Keep Halloween Fire Free
Oct 30, 2009 at 8:24 AM 0 Comments
Halloween festivities can increase the risk of fire-related injuries and property damage. In Oregon between 2004 and 2008, in the days leading up to Halloween, there were 125 structure fires that caused over $2 million dollars in property damage. Even of more consequence, these fires injured a civilian and three firefighters.
With Halloween events and activities in full effect this weekend, Portland Fire & Rescue wants to remind you of simple tips to increase fire safety:
- Buy only costumes, wigs and props labeled flame-resistant or flame-retardant. If you are making your own costume, choose material that won’t easily ignite if it comes in contact with heat or flame. Stay away from billowing or long trailing fabric. If your child is wearing a mask, make sure the eye holes are large enough so they can see out.
- Provide children with lightweight flashlights to carry for lighting or as part of their costume.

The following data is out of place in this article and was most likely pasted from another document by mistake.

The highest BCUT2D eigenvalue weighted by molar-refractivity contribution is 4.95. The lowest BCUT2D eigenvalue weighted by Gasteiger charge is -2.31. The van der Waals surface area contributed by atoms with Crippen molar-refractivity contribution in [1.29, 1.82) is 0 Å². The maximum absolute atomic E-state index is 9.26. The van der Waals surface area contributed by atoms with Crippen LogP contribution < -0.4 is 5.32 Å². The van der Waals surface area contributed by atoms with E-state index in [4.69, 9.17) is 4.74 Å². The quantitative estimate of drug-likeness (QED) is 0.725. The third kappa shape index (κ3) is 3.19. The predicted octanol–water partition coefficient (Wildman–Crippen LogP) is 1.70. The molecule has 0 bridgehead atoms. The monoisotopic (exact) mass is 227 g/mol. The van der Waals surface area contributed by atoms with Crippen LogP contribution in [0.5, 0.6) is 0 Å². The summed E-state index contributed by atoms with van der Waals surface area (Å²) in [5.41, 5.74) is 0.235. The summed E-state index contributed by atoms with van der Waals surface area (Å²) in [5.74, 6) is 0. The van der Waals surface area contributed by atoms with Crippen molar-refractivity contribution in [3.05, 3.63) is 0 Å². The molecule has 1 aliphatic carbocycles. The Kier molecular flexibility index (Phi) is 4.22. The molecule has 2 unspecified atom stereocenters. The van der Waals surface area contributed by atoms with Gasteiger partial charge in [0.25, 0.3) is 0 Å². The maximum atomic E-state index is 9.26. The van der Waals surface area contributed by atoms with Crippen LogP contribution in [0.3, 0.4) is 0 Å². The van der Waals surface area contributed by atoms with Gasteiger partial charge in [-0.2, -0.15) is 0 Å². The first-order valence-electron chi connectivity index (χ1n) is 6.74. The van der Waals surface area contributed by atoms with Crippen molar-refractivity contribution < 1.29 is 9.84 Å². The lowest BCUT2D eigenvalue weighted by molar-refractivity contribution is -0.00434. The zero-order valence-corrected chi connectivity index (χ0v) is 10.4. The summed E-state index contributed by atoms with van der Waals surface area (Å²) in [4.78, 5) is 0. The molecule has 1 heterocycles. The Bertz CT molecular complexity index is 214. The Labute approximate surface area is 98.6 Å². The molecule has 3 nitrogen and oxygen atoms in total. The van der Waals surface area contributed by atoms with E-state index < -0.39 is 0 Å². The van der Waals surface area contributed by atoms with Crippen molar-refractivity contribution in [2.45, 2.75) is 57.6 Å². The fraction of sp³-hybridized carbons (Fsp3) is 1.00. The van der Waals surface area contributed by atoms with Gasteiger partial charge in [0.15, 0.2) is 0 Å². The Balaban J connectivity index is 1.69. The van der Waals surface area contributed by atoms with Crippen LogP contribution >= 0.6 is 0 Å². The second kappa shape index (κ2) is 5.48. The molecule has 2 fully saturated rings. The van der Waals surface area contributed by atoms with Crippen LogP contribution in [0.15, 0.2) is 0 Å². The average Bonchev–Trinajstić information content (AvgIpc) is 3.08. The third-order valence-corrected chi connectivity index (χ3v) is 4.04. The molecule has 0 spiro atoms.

- Dried flowers, cornstalks and crepe paper are highly flammable. Keep these and other decorations well away from all open flames and heat sources, including light bulbs, and heaters.
- It is safest to use a flashlight or battery-operated candle in a jack-o-lantern. If you use a real candle, use extreme caution. Make sure children are watched at all times when candles are lit. When lighting candles inside jack-o-lanterns, use long, fireplace-style matches or a utility lighter. Be sure to place lit pumpkins well away from anything that can burn and far enough out of way of trick-or-treaters, doorsteps, walkways and yards.
- Remember to keep exits clear of decorations, so nothing blocks escape routes.
- Tell children to stay away from open flames. Be sure they know how to stop, drop and roll if their clothing catches fire. (Have them practice, stopping immediately, dropping to the ground, covering their face with hands, and rolling over and over to put the flames out.)
- Use flashlights as alternatives to candles or torch lights when decorating walkways and yards. They are much safer for trick-or-treaters, whose costumes may brush against the lighting.
- If your children are going to Halloween parties at others’ homes, have them look for exits and plan how they would get out in an emergency.
October 30, 2009
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